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Emotion regulation in late adolescent couples: Temperament, attachment, and HPA reactivity
Difficulty managing the stress of conflict in close relationships can lead to relationship distress and internalizing problems, possibly through dysregulation of the hypothalamic-pituitary-adrenal (HPA) axis, the neuroendocrine stress response system. Temperament, an individual characteristic, and attachment, a dyadic characteristic, have both been implicated in emotion regulation processes and physiological reactivity, yet there is no clear consensus on how the two relate to each other and to stress response, especially after childhood. The present study investigated the relationship between temperament and attachment, as well as how temperament and attachment together predict HPA reactivity in late adolescent couples. Analyses using multilevel modeling (HLM) found direct and interactive effects of partners' negative emotionality on their attachment security, as well as effects of temperament and attachment on their HPA trajectories. Partner's temperament and attachment moderated effects of own levels of these variables, and attachment security moderated the effects of temperament within individuals, with different predictive patterns emerging for males vs. females. Results are discussed in terms of emotional coregulation processes in romantic attachment and how gender role expectations intersect with social-emotional constructs to predict adjustment. ^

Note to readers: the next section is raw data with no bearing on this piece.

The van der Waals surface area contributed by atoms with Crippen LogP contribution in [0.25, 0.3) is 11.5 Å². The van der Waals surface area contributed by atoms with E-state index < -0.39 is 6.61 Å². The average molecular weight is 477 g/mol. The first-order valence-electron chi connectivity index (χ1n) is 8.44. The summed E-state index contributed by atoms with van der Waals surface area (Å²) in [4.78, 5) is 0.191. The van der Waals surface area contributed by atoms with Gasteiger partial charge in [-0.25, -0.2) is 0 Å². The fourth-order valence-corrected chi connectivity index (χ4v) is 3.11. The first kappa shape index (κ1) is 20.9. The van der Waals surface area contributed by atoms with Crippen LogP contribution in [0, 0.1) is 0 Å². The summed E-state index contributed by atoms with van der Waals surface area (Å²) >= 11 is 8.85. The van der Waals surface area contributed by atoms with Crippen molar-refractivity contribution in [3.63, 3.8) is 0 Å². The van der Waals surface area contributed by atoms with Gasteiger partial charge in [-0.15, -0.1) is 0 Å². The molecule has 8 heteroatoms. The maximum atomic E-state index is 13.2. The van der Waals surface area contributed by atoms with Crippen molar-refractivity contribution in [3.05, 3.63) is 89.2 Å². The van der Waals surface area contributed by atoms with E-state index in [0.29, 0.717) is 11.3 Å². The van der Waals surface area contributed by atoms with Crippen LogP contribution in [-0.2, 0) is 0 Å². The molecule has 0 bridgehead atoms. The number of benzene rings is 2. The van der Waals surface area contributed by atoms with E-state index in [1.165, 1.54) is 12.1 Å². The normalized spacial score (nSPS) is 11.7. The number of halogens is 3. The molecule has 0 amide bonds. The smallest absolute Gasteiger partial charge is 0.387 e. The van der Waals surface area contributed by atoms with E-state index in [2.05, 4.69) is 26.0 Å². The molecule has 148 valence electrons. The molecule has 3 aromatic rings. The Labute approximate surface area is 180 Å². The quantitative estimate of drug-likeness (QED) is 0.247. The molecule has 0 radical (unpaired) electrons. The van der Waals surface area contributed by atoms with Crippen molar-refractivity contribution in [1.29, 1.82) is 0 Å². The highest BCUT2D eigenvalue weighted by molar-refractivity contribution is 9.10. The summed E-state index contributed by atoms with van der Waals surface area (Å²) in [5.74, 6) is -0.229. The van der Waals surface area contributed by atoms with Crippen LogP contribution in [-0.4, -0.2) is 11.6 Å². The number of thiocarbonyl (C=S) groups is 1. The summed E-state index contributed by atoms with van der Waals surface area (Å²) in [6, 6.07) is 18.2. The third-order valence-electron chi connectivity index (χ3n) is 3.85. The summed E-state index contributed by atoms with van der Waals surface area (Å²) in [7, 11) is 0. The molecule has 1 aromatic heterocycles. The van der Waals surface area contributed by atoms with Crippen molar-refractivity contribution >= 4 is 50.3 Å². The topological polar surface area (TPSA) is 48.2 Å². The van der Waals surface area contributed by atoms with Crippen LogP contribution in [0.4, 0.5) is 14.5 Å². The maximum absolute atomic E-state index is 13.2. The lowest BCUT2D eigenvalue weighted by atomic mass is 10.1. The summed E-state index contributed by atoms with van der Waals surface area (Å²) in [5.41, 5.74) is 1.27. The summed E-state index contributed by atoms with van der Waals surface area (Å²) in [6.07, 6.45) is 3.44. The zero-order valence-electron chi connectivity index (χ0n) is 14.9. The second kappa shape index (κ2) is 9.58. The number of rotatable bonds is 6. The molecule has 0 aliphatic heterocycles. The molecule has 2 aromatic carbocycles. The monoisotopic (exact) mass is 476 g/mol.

Psychology, Psychobiology|Psychology, Clinical
Heidemarie K Laurent,
"Emotion regulation in late adolescent couples: Temperament, attachment, and HPA reactivity"
(January 1, 2008).
Electronic Doctoral Dissertations for UMass Amherst.